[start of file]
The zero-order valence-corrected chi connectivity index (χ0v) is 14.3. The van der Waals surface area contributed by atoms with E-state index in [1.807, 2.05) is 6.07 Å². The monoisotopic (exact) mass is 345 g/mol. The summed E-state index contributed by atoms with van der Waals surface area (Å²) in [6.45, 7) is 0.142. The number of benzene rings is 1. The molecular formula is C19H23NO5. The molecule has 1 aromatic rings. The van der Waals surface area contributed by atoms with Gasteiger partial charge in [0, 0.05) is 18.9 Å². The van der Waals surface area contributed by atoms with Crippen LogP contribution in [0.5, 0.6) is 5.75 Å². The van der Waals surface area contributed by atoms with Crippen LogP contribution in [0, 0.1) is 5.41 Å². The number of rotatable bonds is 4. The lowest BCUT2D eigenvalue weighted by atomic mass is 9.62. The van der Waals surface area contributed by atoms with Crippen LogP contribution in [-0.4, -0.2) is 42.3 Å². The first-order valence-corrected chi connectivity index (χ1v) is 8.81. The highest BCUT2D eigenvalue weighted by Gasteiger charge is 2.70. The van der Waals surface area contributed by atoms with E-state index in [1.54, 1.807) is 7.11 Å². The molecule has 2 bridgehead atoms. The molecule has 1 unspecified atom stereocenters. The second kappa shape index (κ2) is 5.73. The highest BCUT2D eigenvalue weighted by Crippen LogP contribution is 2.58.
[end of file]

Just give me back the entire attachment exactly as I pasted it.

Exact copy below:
The zero-order valence-corrected chi connectivity index (χ0v) is 14.3. The van der Waals surface area contributed by atoms with E-state index in [1.807, 2.05) is 6.07 Å². The monoisotopic (exact) mass is 345 g/mol. The summed E-state index contributed by atoms with van der Waals surface area (Å²) in [6.45, 7) is 0.142. The number of benzene rings is 1. The molecular formula is C19H23NO5. The molecule has 1 aromatic rings. The van der Waals surface area contributed by atoms with Gasteiger partial charge in [0, 0.05) is 18.9 Å². The van der Waals surface area contributed by atoms with Crippen LogP contribution in [0.5, 0.6) is 5.75 Å². The van der Waals surface area contributed by atoms with Crippen LogP contribution in [0, 0.1) is 5.41 Å². The number of rotatable bonds is 4. The lowest BCUT2D eigenvalue weighted by atomic mass is 9.62. The van der Waals surface area contributed by atoms with Crippen LogP contribution in [-0.4, -0.2) is 42.3 Å². The first-order valence-corrected chi connectivity index (χ1v) is 8.81. The highest BCUT2D eigenvalue weighted by Gasteiger charge is 2.70. The van der Waals surface area contributed by atoms with E-state index in [1.54, 1.807) is 7.11 Å². The molecule has 2 bridgehead atoms. The molecule has 1 unspecified atom stereocenters. The second kappa shape index (κ2) is 5.73. The highest BCUT2D eigenvalue weighted by Crippen LogP contribution is 2.58.